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Dangers of Surprise Medical Bills Underscore Importance of Medicare’s Beneficiary Protections

This week, Kaiser Health News (KHN) and National Public Radio (NPR) published and broadcast the story of 44 year-old Drew Calver, a high school teacher in Austin, Texas who faced an outrageous hospital bill.

In the wake of a life-threatening heart attack, Mr. Calver was rushed to a nearby emergency room, where he was admitted to the hospital and underwent surgery. The heart attack was a shock for Calver, an avid swimmer and triathlete. Adding to his surprise was the bill he faced afterwards: the hospital charged $164,941 for the surgery and four days in the hospital. His insurer paid the hospital $55,840. The hospital then billed Mr. Calver for the unpaid balance of $108,951.31.

This practice, known as “balance billing,” allows providers to bill patients for the outstanding balance after the insurance company submits its portion of the bill. Out-of-network providers—as was the hospital in this case—are not bound by contractual in-network rate agreements and therefore have the ability to bill patients for the entire remaining balance. Balance billing may occur when a patient receives a bill for an episode of care previously believed to be in-network and therefore covered by the insurance company, or when an insurance company contributes less money for a medical service than a patient expected.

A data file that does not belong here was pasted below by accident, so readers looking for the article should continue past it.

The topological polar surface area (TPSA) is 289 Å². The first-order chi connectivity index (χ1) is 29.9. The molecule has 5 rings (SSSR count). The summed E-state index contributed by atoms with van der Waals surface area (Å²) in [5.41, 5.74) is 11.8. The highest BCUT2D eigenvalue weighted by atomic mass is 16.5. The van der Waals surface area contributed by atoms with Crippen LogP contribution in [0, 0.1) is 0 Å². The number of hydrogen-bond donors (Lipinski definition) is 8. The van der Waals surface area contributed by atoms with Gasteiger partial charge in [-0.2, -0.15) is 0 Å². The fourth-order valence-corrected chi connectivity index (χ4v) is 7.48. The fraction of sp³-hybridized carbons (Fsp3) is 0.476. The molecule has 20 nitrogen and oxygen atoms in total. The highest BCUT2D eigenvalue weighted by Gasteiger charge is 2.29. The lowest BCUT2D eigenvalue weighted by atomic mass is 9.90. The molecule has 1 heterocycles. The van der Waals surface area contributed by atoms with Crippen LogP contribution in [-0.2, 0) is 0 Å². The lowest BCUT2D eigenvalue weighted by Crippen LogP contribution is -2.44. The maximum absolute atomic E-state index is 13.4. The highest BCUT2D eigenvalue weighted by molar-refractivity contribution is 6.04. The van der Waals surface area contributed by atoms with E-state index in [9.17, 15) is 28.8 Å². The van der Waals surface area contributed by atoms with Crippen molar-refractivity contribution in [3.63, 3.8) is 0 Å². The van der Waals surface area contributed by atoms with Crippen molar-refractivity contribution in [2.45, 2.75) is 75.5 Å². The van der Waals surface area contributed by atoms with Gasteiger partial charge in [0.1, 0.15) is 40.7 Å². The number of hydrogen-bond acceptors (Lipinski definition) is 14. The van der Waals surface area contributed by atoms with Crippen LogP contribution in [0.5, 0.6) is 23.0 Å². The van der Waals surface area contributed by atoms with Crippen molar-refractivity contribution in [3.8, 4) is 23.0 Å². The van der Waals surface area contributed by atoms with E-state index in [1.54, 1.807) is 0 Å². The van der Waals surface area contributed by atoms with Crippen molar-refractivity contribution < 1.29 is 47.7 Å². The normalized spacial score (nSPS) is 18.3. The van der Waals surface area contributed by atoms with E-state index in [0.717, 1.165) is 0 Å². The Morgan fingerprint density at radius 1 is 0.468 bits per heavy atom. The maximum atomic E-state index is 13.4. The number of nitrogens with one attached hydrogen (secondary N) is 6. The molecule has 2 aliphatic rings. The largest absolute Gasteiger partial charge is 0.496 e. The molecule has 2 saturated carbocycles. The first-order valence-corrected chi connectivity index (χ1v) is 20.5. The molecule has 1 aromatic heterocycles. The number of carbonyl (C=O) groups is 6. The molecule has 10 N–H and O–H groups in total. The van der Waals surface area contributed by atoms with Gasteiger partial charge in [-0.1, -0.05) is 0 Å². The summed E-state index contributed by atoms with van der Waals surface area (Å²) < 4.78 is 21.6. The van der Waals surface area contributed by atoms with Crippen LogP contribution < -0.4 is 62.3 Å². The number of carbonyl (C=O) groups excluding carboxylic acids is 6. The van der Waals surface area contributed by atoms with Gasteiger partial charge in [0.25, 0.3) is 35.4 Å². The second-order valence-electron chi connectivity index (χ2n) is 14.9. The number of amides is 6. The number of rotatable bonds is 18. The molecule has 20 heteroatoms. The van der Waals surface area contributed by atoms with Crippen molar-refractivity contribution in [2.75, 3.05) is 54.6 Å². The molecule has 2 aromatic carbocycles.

While people who have private health insurance, such as employer-based coverage, may be vulnerable to these and other types of surprise medical bills, Medicare has financial protections in place to safeguard beneficiaries from unexpected and confusing charges.

These protections—which include the participating provider program, limitations on balance billing, and conditions on private contracting—have been effective in limiting beneficiaries’ out-of-pocket liability for physician services. Today, for example, a small share of Medicare beneficiaries experience balance billing, which is very different from the years before balance billing limits were instituted.

After Mr. Calver’s story was made public, the hospital offered to accept $782.29 to resolve the outstanding balance. Mr. Calver disputed that he owes any additional money.

While in this instance the billing situation may be resolvable, others facing such financially crippling costs may not have similar outcomes. State and federal laws must be changed to prevent such billing practices from impacting those who are privately insured, and Medicare’s existing financial protections must be maintained and strengthened.

Medicare Rights will continue to urge policymakers to prioritize these important safeguards. Relaxing these rules, as some policymakers have proposed, would jeopardize recent gains and put people with Medicare at risk of higher costs and reduced access to care. Our latest fact sheet, Paying More for Less: Private Contracting explains how some of Medicare’s beneficiary protections work, and why they are critical to providers, the program, and people with Medicare.

Read the Medicare Rights Center’s fact sheet, Paying More for Less: Private Contracting.

Read the story on KHN, A Jolt to The Jugular! You’re Insured But Still Owe $109K For Your Heart Attack

Mr. Calver’s story is part of an ongoing crowdsourced investigation by KHN and NPR called Bill of the Month, which aims to dissect and explain medical bills in order to shed light on U.S. health care prices and to help patients learn how to be more active in managing costs. Learn more about the Bill of the Month series, including how to submit your own bill.

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